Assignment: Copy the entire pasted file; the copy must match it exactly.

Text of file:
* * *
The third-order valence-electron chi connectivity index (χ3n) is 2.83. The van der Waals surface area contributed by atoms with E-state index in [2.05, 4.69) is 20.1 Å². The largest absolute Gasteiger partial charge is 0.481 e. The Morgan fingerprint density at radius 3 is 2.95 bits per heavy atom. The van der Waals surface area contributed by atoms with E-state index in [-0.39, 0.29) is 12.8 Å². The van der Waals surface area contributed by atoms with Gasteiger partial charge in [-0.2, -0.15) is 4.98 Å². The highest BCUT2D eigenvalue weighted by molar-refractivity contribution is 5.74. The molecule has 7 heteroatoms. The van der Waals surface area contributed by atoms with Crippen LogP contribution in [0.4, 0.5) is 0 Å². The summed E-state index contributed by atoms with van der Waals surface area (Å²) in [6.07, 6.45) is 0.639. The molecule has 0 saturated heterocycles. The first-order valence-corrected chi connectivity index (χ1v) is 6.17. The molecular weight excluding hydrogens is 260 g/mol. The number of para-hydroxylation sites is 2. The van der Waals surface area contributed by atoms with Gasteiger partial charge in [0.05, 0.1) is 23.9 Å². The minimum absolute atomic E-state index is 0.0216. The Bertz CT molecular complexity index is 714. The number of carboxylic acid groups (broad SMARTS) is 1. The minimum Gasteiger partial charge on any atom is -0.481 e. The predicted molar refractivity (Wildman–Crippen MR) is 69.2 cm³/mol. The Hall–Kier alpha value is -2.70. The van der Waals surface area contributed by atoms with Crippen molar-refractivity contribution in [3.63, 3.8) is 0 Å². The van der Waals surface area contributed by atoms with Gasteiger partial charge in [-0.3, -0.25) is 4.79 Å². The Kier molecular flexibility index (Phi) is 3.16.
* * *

The third-order valence-electron chi connectivity index (χ3n) is 2.83. The van der Waals surface area contributed by atoms with E-state index in [2.05, 4.69) is 20.1 Å². The largest absolute Gasteiger partial charge is 0.481 e. The Morgan fingerprint density at radius 3 is 2.95 bits per heavy atom. The van der Waals surface area contributed by atoms with E-state index in [-0.39, 0.29) is 12.8 Å². The van der Waals surface area contributed by atoms with Gasteiger partial charge in [-0.2, -0.15) is 4.98 Å². The highest BCUT2D eigenvalue weighted by molar-refractivity contribution is 5.74. The molecule has 7 heteroatoms. The van der Waals surface area contributed by atoms with Crippen LogP contribution in [0.4, 0.5) is 0 Å². The summed E-state index contributed by atoms with van der Waals surface area (Å²) in [6.07, 6.45) is 0.639. The molecule has 0 saturated heterocycles. The first-order valence-corrected chi connectivity index (χ1v) is 6.17. The molecular weight excluding hydrogens is 260 g/mol. The number of para-hydroxylation sites is 2. The van der Waals surface area contributed by atoms with Gasteiger partial charge in [0.05, 0.1) is 23.9 Å². The minimum absolute atomic E-state index is 0.0216. The Bertz CT molecular complexity index is 714. The number of carboxylic acid groups (broad SMARTS) is 1. The minimum Gasteiger partial charge on any atom is -0.481 e. The predicted molar refractivity (Wildman–Crippen MR) is 69.2 cm³/mol. The Hall–Kier alpha value is -2.70. The van der Waals surface area contributed by atoms with Crippen molar-refractivity contribution in [3.63, 3.8) is 0 Å². The van der Waals surface area contributed by atoms with Gasteiger partial charge in [-0.3, -0.25) is 4.79 Å². The Kier molecular flexibility index (Phi) is 3.16.